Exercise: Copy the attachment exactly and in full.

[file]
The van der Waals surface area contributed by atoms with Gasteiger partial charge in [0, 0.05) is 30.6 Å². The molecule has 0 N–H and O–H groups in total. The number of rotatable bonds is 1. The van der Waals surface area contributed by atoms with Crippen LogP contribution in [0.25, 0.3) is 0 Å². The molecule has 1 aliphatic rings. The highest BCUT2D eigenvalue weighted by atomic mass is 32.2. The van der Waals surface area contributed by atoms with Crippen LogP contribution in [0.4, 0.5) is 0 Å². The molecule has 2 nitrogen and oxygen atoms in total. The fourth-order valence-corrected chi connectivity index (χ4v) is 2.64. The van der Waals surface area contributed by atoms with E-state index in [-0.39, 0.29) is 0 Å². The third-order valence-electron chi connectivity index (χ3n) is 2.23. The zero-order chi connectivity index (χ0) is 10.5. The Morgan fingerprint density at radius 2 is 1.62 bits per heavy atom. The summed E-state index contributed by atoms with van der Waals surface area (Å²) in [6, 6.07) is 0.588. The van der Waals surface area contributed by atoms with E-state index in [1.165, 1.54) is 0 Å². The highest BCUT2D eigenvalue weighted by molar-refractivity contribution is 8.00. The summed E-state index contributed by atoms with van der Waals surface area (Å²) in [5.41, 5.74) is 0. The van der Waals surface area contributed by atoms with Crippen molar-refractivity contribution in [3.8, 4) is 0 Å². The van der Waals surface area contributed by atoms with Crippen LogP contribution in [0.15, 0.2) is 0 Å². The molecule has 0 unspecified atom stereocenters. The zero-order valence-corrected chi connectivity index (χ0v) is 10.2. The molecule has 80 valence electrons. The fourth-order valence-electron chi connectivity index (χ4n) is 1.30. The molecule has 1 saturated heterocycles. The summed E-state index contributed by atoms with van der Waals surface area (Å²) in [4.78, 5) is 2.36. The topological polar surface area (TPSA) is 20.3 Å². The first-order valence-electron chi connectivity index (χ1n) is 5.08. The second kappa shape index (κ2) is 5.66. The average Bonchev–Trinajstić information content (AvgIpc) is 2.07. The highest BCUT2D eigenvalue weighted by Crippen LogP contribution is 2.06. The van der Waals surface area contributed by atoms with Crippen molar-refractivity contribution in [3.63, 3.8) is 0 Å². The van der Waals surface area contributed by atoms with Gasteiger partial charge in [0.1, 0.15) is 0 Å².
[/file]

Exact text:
The van der Waals surface area contributed by atoms with Gasteiger partial charge in [0, 0.05) is 30.6 Å². The molecule has 0 N–H and O–H groups in total. The number of rotatable bonds is 1. The van der Waals surface area contributed by atoms with Crippen LogP contribution in [0.25, 0.3) is 0 Å². The molecule has 1 aliphatic rings. The highest BCUT2D eigenvalue weighted by atomic mass is 32.2. The van der Waals surface area contributed by atoms with Crippen LogP contribution in [0.4, 0.5) is 0 Å². The molecule has 2 nitrogen and oxygen atoms in total. The fourth-order valence-corrected chi connectivity index (χ4v) is 2.64. The van der Waals surface area contributed by atoms with E-state index in [-0.39, 0.29) is 0 Å². The third-order valence-electron chi connectivity index (χ3n) is 2.23. The zero-order chi connectivity index (χ0) is 10.5. The Morgan fingerprint density at radius 2 is 1.62 bits per heavy atom. The summed E-state index contributed by atoms with van der Waals surface area (Å²) in [6, 6.07) is 0.588. The van der Waals surface area contributed by atoms with E-state index in [1.165, 1.54) is 0 Å². The highest BCUT2D eigenvalue weighted by molar-refractivity contribution is 8.00. The summed E-state index contributed by atoms with van der Waals surface area (Å²) in [5.41, 5.74) is 0. The van der Waals surface area contributed by atoms with Crippen molar-refractivity contribution in [3.8, 4) is 0 Å². The van der Waals surface area contributed by atoms with Crippen LogP contribution in [0.15, 0.2) is 0 Å². The molecule has 0 unspecified atom stereocenters. The zero-order valence-corrected chi connectivity index (χ0v) is 10.2. The molecule has 80 valence electrons. The fourth-order valence-electron chi connectivity index (χ4n) is 1.30. The molecule has 1 saturated heterocycles. The summed E-state index contributed by atoms with van der Waals surface area (Å²) in [4.78, 5) is 2.36. The topological polar surface area (TPSA) is 20.3 Å². The first-order valence-electron chi connectivity index (χ1n) is 5.08. The second kappa shape index (κ2) is 5.66. The average Bonchev–Trinajstić information content (AvgIpc) is 2.07. The highest BCUT2D eigenvalue weighted by Crippen LogP contribution is 2.06. The van der Waals surface area contributed by atoms with Crippen molar-refractivity contribution in [3.63, 3.8) is 0 Å². The van der Waals surface area contributed by atoms with Gasteiger partial charge in [0.1, 0.15) is 0 Å².